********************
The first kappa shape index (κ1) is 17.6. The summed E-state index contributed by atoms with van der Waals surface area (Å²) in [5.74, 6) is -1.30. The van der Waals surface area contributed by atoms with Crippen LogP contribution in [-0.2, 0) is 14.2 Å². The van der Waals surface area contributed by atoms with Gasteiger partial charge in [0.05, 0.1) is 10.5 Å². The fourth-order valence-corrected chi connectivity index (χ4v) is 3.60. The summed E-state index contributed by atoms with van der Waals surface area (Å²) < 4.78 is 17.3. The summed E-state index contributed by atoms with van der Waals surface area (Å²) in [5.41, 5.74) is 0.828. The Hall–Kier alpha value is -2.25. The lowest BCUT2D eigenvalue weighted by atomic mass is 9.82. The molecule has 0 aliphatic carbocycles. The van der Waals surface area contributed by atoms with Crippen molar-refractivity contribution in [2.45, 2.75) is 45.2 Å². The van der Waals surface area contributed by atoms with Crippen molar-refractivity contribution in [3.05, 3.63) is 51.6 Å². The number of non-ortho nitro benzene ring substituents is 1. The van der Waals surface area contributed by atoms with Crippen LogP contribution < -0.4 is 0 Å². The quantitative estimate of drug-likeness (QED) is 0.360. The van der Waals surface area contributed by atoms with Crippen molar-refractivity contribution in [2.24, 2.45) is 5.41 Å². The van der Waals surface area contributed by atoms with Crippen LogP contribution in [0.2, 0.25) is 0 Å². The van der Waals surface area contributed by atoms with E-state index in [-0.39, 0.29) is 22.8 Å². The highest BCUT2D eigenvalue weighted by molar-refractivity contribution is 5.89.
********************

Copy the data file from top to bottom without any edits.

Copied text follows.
The first kappa shape index (κ1) is 17.6. The summed E-state index contributed by atoms with van der Waals surface area (Å²) in [5.74, 6) is -1.30. The van der Waals surface area contributed by atoms with Crippen LogP contribution in [-0.2, 0) is 14.2 Å². The van der Waals surface area contributed by atoms with Gasteiger partial charge in [0.05, 0.1) is 10.5 Å². The fourth-order valence-corrected chi connectivity index (χ4v) is 3.60. The summed E-state index contributed by atoms with van der Waals surface area (Å²) < 4.78 is 17.3. The summed E-state index contributed by atoms with van der Waals surface area (Å²) in [5.41, 5.74) is 0.828. The Hall–Kier alpha value is -2.25. The lowest BCUT2D eigenvalue weighted by atomic mass is 9.82. The molecule has 0 aliphatic carbocycles. The van der Waals surface area contributed by atoms with Crippen molar-refractivity contribution in [2.45, 2.75) is 45.2 Å². The van der Waals surface area contributed by atoms with Crippen molar-refractivity contribution in [3.05, 3.63) is 51.6 Å². The number of non-ortho nitro benzene ring substituents is 1. The van der Waals surface area contributed by atoms with Crippen LogP contribution < -0.4 is 0 Å². The quantitative estimate of drug-likeness (QED) is 0.360. The van der Waals surface area contributed by atoms with Crippen molar-refractivity contribution in [2.24, 2.45) is 5.41 Å². The van der Waals surface area contributed by atoms with Crippen LogP contribution in [0.2, 0.25) is 0 Å². The van der Waals surface area contributed by atoms with E-state index in [-0.39, 0.29) is 22.8 Å². The highest BCUT2D eigenvalue weighted by molar-refractivity contribution is 5.89.